Chat with any venture capitalist about the current down market and their talking point is always the same — great companies get funded during downturns.
But is that really true?
It does seem odd that when the economy slows and VCs pull back on their checkbooks, they all of the sudden are able to sort the wheat from the chaff. However, the theory is that during tough times, great companies will rise to the top and investors will do more due diligence and leg work to find them.
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That sounds good and makes a certain amount of sense, but does it actually play out? Did great companies get the biggest fundings when the market tanked during the global crisis of 2008-09? Or did VCs actually back their fair share of washouts just like any other time?
Running a quick search of Crunchabse’s data for the largest rounds raised by U.S.-based startups between mid-2007 and mid-2009 gives us a glimpse at all the “great” startups that got funded during the previous downturn.
The top 10 rounds from the last downturn
Here is a quick rundown of the 10 biggest rounds from that era:
The two biggest rounds in that 24-month period were two $300 million Series Ds — one to gaming studio ZeniMax and the other to solar power startup Nanosolar.
Those two companies’ stories turned out about as differently as one can imagine.
Media company ZeniMax is best known as the publisher of the Fallout gaming series and many others games — and for winning a lawsuit against Oculus for copyright and trademark violations. Less than three years ago, Microsoft announced it would acquire ZeniMax and all its subsidiaries for $7.5 billion.
Nanosolar’s story turned out very different — as did the tales of most solar companies from that time (which we’ll get further into). The San Jose, California-based startup developed a low-cost printable solar cell manufacturing process. But, after the financial crisis, prices for solar panels made of crystalline silicon plummeted. By 2013, Nanosolar’s competitive advantage evaporated and it had laid off most of its workforce and was soon gone.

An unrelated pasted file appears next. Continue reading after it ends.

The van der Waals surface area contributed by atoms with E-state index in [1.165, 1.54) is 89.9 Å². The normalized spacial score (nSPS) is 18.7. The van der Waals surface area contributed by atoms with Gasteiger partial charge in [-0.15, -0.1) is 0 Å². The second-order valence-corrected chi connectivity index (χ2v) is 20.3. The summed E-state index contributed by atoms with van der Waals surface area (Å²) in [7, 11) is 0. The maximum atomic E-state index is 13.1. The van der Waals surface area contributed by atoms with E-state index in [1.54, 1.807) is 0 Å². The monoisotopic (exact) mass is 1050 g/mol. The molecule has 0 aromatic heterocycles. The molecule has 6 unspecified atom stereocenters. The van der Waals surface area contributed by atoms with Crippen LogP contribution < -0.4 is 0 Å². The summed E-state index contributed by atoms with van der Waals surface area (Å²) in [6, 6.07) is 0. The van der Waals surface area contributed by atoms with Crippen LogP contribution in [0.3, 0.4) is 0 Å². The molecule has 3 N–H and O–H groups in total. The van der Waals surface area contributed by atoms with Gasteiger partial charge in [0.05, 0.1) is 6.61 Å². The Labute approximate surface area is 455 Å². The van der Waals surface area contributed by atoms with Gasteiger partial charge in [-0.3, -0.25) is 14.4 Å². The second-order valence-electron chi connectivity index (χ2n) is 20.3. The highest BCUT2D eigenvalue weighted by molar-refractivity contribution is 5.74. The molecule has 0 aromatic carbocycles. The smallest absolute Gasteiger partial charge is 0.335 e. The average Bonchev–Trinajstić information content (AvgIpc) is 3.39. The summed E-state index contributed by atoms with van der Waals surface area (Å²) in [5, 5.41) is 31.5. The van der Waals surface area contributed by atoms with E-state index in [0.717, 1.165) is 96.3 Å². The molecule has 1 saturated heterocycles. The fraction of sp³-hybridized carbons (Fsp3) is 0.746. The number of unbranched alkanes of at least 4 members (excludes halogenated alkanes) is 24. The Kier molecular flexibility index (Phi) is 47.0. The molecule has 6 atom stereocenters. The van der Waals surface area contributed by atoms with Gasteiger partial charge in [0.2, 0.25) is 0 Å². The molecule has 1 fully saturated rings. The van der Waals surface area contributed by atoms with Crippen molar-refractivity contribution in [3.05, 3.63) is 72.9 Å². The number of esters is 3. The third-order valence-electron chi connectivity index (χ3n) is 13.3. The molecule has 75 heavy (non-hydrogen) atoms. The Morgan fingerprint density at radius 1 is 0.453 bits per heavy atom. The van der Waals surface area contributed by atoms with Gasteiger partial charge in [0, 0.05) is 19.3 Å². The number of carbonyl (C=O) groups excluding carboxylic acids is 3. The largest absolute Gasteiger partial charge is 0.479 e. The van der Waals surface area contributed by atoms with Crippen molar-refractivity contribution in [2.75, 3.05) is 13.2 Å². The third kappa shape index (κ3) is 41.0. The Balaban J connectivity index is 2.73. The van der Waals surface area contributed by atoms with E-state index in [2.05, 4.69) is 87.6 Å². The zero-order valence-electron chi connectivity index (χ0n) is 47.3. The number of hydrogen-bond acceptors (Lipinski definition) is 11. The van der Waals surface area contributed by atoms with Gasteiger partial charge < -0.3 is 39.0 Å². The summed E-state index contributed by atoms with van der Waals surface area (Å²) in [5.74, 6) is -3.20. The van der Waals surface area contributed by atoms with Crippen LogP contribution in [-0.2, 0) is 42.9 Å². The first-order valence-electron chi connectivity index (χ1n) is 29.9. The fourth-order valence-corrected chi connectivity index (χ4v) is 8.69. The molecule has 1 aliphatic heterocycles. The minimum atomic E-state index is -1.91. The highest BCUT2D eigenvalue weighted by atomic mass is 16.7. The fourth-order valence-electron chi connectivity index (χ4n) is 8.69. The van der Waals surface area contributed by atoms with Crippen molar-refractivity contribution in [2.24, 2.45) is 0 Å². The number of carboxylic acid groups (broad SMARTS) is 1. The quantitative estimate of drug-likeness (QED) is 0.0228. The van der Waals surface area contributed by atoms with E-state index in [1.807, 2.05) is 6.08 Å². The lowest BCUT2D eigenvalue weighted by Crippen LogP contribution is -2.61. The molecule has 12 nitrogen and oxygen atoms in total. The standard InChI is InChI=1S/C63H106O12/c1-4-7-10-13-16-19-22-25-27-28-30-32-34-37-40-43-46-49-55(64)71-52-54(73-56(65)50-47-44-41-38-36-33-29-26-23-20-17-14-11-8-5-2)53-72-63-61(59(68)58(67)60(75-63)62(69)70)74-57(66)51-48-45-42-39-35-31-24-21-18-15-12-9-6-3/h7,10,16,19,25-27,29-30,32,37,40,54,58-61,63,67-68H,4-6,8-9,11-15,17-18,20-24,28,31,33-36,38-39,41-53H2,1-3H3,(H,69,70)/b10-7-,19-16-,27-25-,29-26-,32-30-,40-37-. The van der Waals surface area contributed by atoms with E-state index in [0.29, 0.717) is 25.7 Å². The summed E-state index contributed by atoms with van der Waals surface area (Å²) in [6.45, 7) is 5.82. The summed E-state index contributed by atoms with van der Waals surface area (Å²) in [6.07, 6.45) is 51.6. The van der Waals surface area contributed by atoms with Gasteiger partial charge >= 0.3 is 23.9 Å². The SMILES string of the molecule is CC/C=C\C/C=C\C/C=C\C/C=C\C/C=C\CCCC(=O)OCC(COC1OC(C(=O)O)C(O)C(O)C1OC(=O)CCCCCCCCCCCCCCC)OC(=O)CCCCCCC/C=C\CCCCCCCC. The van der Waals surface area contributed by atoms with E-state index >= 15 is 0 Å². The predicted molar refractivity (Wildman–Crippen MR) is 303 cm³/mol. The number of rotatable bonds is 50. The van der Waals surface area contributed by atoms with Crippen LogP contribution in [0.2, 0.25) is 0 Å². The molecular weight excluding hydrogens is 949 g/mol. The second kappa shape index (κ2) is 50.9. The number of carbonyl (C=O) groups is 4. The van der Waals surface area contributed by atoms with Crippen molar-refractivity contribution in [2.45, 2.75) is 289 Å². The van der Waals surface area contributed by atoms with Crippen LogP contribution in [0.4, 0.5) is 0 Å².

Austin, Texas-based HomeAway comes up next with the third-largest round during that time — a $250 million Series D. The startup was a pioneer in the vacation rental marketplace. It actually went public just after the downturn, and was later bought for $3.9 billion in cash and stock by Expedia. HomeAway also made several acquisitions, with its best known likely Vrbo.
Coming in fourth is none other than Facebook, as Meta was called then. The then-social media-focused company raised a $240 million Series C. It also took in the eighth-largest round during that period — a $200 million Series D. The company went public in 2012 and is still one of the most valuable tech companies in the world.
Fifth and sixth on the list are companies still with us today. Financial services and data company Amherst Holdings raised $225 million, as did communications infrastructure provider Zayo Group. Zayo actually went public in 2014 and was bought five years later by EQT Partners and Digital Colony Partners for $8.2 billion in cash.
The seventh-largest round was raised by yet another solar power company and one that is synonymous with the era — but not for the best of reasons. Solyndra raised a $220 million Series E during the downturn. The startup was hailed as a champion of sustainable energy and made copper indium gallium selenide solar cells. However, after the company received a $535 million U.S. Department of Energy loan guarantee under the American Recovery and Reinvestment Act of 2009, the government discovered major issues in both the company’s business practices and claims it made about its cells. About two years later the company filed for bankruptcy.
The startup that raised the ninth-largest round did not fare much better. Better Place, a battery charging and switching service for electric cars, raised a $200 million Series A. While based in Palo Alto, California, the company actually opened its first charging station in Israel in 2008. However, the world was not quite ready for charging stations and electric cars. The company ran into financial struggles trying to grow its market, and with expensive charging and swapping infrastructure. It would be bankrupt by 2013.
And lastly, No. 10 was Iowa-based Renewable Energy Group. The company raised a Series C worth about $125 million in 2008. About four years later, the company went public and proved there was a market for sustainable energy after all. Just last year, energy titan Chevron bought Renewable for about $3 billion.
Looking at the top rounds for U.S.-based startups does show some titanic successes, but also some colossal failures that were bankrupt just a few years after taking in their big rounds.
However, a .700 batting average is amazing in baseball, so perhaps in a market slowdown venture capitalists and others really are able to find the right companies to pick. At least for the most part. If we do enter another massive downturn, investors will undoubtedly also find the next Solyndra.
Illustration: Dom Guzman
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